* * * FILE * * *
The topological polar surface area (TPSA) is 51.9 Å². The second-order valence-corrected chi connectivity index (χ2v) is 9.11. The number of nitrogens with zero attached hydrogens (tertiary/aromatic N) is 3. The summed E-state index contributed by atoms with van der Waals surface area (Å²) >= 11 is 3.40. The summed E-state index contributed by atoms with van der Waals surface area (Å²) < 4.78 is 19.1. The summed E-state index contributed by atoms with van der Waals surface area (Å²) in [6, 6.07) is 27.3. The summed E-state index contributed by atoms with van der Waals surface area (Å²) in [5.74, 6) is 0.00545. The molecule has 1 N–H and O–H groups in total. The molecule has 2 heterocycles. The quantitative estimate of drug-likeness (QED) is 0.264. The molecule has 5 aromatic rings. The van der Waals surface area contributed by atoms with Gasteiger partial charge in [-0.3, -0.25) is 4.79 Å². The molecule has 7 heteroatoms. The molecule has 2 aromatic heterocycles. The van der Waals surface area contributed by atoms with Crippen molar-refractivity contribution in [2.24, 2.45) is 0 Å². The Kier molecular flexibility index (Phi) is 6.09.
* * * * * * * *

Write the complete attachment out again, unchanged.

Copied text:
The topological polar surface area (TPSA) is 51.9 Å². The second-order valence-corrected chi connectivity index (χ2v) is 9.11. The number of nitrogens with zero attached hydrogens (tertiary/aromatic N) is 3. The summed E-state index contributed by atoms with van der Waals surface area (Å²) >= 11 is 3.40. The summed E-state index contributed by atoms with van der Waals surface area (Å²) < 4.78 is 19.1. The summed E-state index contributed by atoms with van der Waals surface area (Å²) in [6, 6.07) is 27.3. The summed E-state index contributed by atoms with van der Waals surface area (Å²) in [5.74, 6) is 0.00545. The molecule has 1 N–H and O–H groups in total. The molecule has 2 heterocycles. The quantitative estimate of drug-likeness (QED) is 0.264. The molecule has 5 aromatic rings. The van der Waals surface area contributed by atoms with Gasteiger partial charge in [-0.3, -0.25) is 4.79 Å². The molecule has 7 heteroatoms. The molecule has 2 aromatic heterocycles. The van der Waals surface area contributed by atoms with Crippen molar-refractivity contribution in [2.24, 2.45) is 0 Å². The Kier molecular flexibility index (Phi) is 6.09.